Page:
This is what it looks like to stand up for your principles:
A civil rights leader who helped organize the 1965 "Bloody Sunday" procession in Selma, Alabama, refused to participate in a 50th-anniversary commemoration march this weekend because former President George W. Bush was involved, she said in an interview Saturday.
“I refused to march because George Bush marched," Diane Nash, a founding member of the Student Nonviolent Coordinating Committee, told "NewsOne Now" host Roland Martin. “I think the Selma movement was about nonviolence and peace and democracy, and George Bush stands for just the opposite – for violence and war and stolen elections."
Nash said that Bush's legacy was at odds with that of the Selma movement, saying that the commemoration "should have been a celebration of nonviolence.”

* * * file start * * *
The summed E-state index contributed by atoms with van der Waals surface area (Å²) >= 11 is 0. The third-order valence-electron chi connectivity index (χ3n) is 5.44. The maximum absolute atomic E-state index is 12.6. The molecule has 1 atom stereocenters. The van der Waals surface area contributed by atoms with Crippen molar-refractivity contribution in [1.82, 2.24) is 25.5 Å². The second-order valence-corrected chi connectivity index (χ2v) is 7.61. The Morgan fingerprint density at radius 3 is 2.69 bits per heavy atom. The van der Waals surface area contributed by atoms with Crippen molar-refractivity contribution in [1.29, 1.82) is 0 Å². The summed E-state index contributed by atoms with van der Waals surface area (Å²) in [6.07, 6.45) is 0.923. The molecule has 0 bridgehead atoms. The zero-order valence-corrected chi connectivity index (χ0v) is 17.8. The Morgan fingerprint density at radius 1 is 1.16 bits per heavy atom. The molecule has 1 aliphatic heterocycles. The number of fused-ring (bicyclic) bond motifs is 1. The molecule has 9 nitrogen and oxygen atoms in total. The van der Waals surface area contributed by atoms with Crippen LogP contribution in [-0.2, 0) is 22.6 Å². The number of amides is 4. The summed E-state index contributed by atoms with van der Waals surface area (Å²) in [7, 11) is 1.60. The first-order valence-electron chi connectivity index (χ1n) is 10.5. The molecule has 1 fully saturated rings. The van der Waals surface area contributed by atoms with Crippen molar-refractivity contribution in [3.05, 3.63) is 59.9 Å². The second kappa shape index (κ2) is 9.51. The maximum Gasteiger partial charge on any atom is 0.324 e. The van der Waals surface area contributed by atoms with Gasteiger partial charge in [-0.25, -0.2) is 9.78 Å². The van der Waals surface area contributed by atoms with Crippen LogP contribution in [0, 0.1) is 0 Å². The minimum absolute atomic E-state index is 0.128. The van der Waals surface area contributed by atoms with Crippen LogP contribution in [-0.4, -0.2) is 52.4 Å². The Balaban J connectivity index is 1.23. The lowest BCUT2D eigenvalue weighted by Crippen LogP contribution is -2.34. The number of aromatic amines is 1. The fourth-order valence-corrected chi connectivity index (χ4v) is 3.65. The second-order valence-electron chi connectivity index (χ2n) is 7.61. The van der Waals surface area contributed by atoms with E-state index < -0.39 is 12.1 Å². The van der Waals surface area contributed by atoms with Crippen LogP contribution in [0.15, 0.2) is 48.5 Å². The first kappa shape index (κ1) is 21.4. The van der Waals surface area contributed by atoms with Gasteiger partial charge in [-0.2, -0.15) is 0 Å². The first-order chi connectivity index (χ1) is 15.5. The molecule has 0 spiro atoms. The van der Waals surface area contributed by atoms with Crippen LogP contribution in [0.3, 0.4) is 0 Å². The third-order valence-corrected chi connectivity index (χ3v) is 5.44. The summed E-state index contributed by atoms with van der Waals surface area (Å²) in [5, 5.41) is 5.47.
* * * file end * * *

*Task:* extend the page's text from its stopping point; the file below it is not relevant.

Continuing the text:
The former President's attendance was "an insult to me and people who really do believe in nonviolence," she added.I think he also stands for indifference to the plight of anyone who makes less than a bajillion dollars a year and for letting an entire American city drown, but that's another story. Nash is probably going to be condemned for her beliefs, but that's wrong. She is not going to cash corporate money and pretend to get along with the other side of the political divide because those people actually tried to kill her once. Let's not forget that the conservatives in this debate excused the actions of the men who tried to slaughter these marchers.
This is what consistency looks like. Sure, we can all get along. And we can forgive and forget. But the people currently dismantling the right to vote aren't too far from the same people swinging clubs and blowing up churches.
Not everyone has to make nice. Showing up does not excuse what has happened in the decades since Selma. And, remember--the only president you're allowed to disrespect is a Democrat.